‘Ah, here comes the Gorbals; no golf courses in that part of town, I’ll be bound ‘ said Sneyd.

‘Why?’ asked Morag. The other three staff looked embarrassed. Sneyd was surprised. ‘We weren’t addressing you,’ he said.

‘No,’ said Morag ‘You never do, you just talk about me, not to me and I’m at a loss as to understand why.’

‘Well I couldn’t expect a Scot to understand much, could I? `That thick Scottish accent, it’s a wonder you can understand yourself.’

The other staff looked sheepish, one sniggered. There were no laws against workplace bullying in those days. Morag was furious.

 

‘You are nothing more than a classroom bully. Don’t you think it’s time you grew out of it?’ she said. Morag decided at that moment that she wanted nothing more to do with her job in that place. She marched into the manager’s office and told him she was leaving because of Sneyd. She poured out her anger and frustration.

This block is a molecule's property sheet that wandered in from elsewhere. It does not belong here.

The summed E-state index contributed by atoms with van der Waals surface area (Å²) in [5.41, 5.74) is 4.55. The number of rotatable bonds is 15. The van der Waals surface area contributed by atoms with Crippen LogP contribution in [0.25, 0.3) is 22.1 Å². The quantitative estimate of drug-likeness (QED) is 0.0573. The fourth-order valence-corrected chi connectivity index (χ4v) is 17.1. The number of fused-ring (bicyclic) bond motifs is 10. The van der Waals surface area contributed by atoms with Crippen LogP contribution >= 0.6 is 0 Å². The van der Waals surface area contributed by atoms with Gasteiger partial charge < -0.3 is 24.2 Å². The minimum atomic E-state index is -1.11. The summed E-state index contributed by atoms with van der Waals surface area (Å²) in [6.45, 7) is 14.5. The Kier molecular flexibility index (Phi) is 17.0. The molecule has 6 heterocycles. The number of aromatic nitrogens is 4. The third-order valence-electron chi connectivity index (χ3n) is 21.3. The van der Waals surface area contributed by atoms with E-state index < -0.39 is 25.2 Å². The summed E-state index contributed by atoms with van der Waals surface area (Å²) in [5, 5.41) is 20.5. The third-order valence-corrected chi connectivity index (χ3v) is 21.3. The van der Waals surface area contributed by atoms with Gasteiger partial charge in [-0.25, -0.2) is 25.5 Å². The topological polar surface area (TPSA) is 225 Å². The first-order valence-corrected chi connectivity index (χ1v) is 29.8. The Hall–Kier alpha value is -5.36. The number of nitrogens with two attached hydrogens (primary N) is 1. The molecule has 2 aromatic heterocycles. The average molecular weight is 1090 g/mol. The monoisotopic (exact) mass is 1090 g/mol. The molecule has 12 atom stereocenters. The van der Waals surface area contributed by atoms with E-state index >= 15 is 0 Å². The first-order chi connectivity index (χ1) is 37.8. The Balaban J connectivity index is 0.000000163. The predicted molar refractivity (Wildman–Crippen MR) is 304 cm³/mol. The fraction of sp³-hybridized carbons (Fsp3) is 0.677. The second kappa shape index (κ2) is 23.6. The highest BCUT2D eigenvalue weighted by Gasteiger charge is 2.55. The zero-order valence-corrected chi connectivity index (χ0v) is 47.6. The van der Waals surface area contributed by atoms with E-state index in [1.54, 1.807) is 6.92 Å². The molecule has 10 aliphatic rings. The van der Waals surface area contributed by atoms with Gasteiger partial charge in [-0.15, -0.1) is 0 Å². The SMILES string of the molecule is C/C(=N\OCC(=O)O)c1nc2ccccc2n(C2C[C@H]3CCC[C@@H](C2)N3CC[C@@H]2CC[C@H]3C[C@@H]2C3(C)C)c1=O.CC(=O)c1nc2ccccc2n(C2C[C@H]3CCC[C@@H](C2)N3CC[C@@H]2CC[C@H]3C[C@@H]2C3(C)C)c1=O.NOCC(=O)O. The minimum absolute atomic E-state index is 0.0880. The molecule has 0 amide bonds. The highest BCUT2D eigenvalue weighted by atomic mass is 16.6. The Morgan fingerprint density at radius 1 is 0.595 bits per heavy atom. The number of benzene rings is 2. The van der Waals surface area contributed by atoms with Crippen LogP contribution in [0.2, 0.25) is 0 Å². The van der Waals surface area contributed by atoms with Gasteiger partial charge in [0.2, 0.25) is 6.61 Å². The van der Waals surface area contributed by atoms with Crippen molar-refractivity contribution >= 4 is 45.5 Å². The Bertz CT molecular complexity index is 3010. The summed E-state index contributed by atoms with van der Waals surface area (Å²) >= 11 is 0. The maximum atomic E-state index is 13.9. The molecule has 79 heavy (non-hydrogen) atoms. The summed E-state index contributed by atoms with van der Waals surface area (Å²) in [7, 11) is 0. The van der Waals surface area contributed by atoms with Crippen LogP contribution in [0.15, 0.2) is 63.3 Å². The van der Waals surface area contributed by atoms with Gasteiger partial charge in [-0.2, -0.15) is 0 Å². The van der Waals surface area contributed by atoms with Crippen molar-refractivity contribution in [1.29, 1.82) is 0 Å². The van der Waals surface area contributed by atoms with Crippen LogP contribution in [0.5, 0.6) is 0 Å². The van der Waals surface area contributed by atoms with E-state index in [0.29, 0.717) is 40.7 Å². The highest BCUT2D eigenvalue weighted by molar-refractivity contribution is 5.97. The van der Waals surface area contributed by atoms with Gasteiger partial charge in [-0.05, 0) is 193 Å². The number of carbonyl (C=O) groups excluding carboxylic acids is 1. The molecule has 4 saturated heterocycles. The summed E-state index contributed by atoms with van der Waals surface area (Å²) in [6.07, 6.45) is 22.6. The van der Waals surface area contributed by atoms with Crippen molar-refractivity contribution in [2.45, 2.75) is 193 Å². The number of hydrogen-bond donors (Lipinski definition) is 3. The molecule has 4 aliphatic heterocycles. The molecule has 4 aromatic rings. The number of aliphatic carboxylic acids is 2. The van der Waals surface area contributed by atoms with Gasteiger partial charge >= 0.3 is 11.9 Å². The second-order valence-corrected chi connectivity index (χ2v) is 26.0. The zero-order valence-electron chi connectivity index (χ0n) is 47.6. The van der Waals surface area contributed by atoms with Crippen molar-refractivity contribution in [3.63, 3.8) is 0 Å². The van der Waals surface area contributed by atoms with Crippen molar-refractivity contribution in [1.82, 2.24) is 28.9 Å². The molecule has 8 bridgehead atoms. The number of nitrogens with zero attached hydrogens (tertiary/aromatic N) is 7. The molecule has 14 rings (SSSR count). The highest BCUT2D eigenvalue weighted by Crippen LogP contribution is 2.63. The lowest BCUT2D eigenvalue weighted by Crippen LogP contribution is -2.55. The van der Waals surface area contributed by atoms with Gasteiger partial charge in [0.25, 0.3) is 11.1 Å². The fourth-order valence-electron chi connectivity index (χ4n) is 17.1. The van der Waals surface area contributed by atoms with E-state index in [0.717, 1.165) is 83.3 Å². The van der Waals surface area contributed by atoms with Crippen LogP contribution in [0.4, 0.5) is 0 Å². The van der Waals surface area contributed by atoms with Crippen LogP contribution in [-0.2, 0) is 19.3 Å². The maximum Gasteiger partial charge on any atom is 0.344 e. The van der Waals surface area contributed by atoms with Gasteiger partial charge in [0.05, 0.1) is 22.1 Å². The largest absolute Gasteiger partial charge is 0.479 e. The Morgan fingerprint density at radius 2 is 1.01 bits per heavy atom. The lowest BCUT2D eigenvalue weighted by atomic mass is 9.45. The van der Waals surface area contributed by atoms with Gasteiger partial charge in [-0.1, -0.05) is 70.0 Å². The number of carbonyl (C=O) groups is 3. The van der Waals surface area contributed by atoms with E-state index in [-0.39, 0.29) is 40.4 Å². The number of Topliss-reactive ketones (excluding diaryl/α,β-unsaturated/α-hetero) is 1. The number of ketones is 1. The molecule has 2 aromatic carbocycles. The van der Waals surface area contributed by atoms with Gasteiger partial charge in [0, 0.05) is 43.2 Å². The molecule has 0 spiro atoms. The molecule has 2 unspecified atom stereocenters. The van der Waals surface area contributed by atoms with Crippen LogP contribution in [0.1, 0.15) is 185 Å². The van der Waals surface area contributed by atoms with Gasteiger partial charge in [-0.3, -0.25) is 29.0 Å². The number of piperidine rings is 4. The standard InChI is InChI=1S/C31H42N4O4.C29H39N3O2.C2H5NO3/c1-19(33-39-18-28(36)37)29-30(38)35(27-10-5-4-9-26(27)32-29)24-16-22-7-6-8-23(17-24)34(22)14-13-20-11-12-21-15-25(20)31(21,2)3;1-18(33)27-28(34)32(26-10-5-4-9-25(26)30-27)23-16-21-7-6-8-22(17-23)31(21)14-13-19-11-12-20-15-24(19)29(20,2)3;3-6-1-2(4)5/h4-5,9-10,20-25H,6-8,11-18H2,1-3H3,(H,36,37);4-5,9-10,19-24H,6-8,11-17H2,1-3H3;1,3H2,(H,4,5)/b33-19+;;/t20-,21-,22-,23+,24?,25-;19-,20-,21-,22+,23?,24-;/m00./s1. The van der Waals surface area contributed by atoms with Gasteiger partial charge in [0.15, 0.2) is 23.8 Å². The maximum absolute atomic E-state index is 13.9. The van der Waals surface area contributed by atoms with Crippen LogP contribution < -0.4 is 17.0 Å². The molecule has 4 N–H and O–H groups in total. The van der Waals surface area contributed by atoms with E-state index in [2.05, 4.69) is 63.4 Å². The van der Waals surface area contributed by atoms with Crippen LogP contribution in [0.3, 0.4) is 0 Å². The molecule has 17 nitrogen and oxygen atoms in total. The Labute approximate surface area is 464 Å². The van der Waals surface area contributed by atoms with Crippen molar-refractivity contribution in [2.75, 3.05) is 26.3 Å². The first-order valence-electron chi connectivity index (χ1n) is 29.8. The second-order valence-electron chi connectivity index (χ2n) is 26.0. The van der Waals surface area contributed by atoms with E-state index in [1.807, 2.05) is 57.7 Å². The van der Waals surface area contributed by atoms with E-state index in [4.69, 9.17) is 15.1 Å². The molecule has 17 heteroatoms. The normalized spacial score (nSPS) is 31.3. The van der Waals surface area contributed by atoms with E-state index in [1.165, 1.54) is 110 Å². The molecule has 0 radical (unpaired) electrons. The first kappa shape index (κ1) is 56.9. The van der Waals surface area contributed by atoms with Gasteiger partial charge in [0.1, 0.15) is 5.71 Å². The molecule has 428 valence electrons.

‘Miss Fife, why have you not complained before ? This kind of behaviour will never do.’

 

Morag knew it was an empty platitude as she had seen Sneyd talking to the manager in pally, boastful way about his golf. She guessed they probably discussed her foreign ways on the golf course.

 

I know all this because she was my mother and she told me the story of her first job in England. She told me she went to London where they were more accepting of people with all sorts of different accents, beliefs and ways of life.

 

It wouldn’t be tolerated these days – bullying in the workplace is illegal now. No one should get away with it and if it happens to you, you need to be brave and to report it because if someone is bullying you for some reason the chances are that they are bullying someone else too. Only reporting it and standing up for yourself will put a stop to it. You have to report it to a higher and higher level of management if those lower down are not prepared to deal with it. It must not be tolerated or we will be back to the laws of the jungle where might is right.